• WARNING: Tube/Valve amplifiers use potentially LETHAL HIGH VOLTAGES.
    Building, troubleshooting and testing of these amplifiers should only be
    performed by someone who is thoroughly familiar with
    the safety precautions around high voltages.

Buzz in new amp...

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I have just built a new little 6BM8 push pull amp to this schematic http://www.geocities.com/asl_wave8/schem/wave8stock.pdf

Slight modification to the original in that I wired it for ultralinear rather than pentode, used valve rectification rather than SS diodes and changed the concertina cathode resistor from 39K to 33K to match the load resistor (this was done after imperical measurement of the outputs of the phase splitter). This amp was a small project to build my skill with point to point wiring, specifically grounding techniques before moving on to more difficult projects. The side benefit was to be able to have a nice new valve amp in my study to power some little Fostex FE 127e speakers from my Mac computer.

After building the amp, I tested it out in my living room with my main speakers and pre-amp. Dead quiet, no hum or buzz. I have just moved it to my study and hooked up to my Macbook Pro computer. Trouble is I am getting an irritating hash/buzz sound through the speakers. The hash increases when moving the bluetooth mouse and has a random "digital" sound. When I disconnect the monitor and all USB connections, the sound goes away. This made me believe that it was a ground loop problem through the peripheral devices and the power supply of my amp. To test this I disconnected the link from the amp ground bus to the amp chassis. The amp is now dead quiet.

My question: is it OK to leave the connection between earth bus and chassis broken? I still have a connection between the power cable earth and the chassis for safety, it is just that there is no link from amp power and signal ground to earth.

Sorry for the long winded post... Any input appreciated.



A few shots of the amp for those interested:


Been there.

I suppose you could leave the circuit common lifted from chassis ground, but I used the standard back-to-back diodes, with resistor and capacitor in parallel. This network ties the circuit common to chassis. This "lift" was enough to keep the nasties out.

There's a bunch of threads on this subject. Maybe search for back to back or yin yan.
Thanks Sal. Still not as neat as some posters on this forum, but better than my first point to point effort.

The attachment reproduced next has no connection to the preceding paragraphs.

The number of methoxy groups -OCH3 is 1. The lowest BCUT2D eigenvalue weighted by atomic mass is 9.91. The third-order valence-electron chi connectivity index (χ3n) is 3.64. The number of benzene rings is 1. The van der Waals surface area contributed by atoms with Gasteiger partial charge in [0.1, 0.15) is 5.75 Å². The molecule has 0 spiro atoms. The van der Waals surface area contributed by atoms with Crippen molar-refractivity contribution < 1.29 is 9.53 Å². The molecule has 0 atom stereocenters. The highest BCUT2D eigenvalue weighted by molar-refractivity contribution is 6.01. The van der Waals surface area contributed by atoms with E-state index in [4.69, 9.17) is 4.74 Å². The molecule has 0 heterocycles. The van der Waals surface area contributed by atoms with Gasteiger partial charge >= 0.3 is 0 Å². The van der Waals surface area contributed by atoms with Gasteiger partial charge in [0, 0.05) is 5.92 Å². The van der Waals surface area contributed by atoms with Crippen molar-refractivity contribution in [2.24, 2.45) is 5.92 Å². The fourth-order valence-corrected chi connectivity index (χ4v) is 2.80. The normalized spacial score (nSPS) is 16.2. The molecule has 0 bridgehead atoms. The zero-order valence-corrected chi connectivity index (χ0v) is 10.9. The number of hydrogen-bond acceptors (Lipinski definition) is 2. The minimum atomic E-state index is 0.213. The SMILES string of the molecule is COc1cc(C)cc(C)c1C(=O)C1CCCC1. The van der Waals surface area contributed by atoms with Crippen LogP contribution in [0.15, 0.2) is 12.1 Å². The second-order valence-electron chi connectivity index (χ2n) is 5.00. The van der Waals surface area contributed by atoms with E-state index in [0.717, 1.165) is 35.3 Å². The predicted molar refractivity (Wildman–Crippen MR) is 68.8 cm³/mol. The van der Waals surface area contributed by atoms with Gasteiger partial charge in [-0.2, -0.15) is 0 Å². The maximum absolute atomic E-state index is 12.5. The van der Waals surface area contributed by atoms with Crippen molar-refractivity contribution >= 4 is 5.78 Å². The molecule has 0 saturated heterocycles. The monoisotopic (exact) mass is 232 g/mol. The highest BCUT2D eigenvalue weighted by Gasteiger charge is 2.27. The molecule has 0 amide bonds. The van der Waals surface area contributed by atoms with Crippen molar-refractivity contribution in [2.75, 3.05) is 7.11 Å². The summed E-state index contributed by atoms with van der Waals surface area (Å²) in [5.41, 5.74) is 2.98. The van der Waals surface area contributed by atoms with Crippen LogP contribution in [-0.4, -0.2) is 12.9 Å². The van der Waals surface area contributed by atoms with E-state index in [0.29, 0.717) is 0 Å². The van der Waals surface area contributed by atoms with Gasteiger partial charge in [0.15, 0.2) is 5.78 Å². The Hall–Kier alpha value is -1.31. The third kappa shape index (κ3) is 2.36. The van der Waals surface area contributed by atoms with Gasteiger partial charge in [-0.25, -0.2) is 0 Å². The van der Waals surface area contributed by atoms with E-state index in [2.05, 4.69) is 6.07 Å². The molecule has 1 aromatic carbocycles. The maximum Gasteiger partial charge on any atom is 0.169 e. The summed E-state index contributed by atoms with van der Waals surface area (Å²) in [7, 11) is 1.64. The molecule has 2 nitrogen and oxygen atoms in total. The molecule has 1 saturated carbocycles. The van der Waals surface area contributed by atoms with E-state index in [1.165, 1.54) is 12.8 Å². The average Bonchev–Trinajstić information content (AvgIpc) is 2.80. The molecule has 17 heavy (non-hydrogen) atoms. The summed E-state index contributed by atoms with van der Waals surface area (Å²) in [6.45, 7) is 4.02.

As for the power supply, the computer is a Macbook Pro laptop computer. It uses an external "brick" power supply that I assume is probably switchmode. I was pretty happy with myself that it was hum free on my main system, then also pretty pleased that I was able to diagnose and (temporarily) fix the buzz problem in just a few minutes.

I have not implemented the recommended fix just yet - busy couple of days...

The fix listed above uses back to back diodes, a resistor and a 100nF cap to shunt unwanted RF to ground. As I have placed a 100nF cap from the isolated input sockets ground to chassis, and also 100nF caps from the tube socket heater pins to chassis, do I need the 100nF in the ground lift/isolation fix? I am happy to put it in there, but the whole purpose of this build was to learn about such issues and how to rectify them.

Thanks again guys,

Try it and see... The cap provides an RF ground, the resistor a small-signal DC ground, and the diodes provide the safety ground path. I use a 35A bridge rectifier for the diodes... one screw to mount, and you can use all four diodes if you want (cross wire the two AC terminal and two +/- terminals together)... should serve as a solid safety ground path if it's ever needed.

Safety standards for newly manufactured equipment require that any exposed metal be grounded, and that the ground can carry twice the supply rating or 25A for one minute with less than 0.1 Ohm resistance (2.5V drop). This SHOULD comply.
Thanks Tom, I will place it there as I have plenty on hand. Was just wanting to learn on the way and your post has helped with that.

Rob, yes it is there! in the photo, it is running vertically to the left of the components on the tag strips and just to the right of the negative feedback and signal input coax. From the centre of that vertical run is a horizontal that runs back to the power supply caps (making a little curve out of the way of the input valve decoupling cap).

Maybe on the next one I can get the wiring as neat as yours ;)

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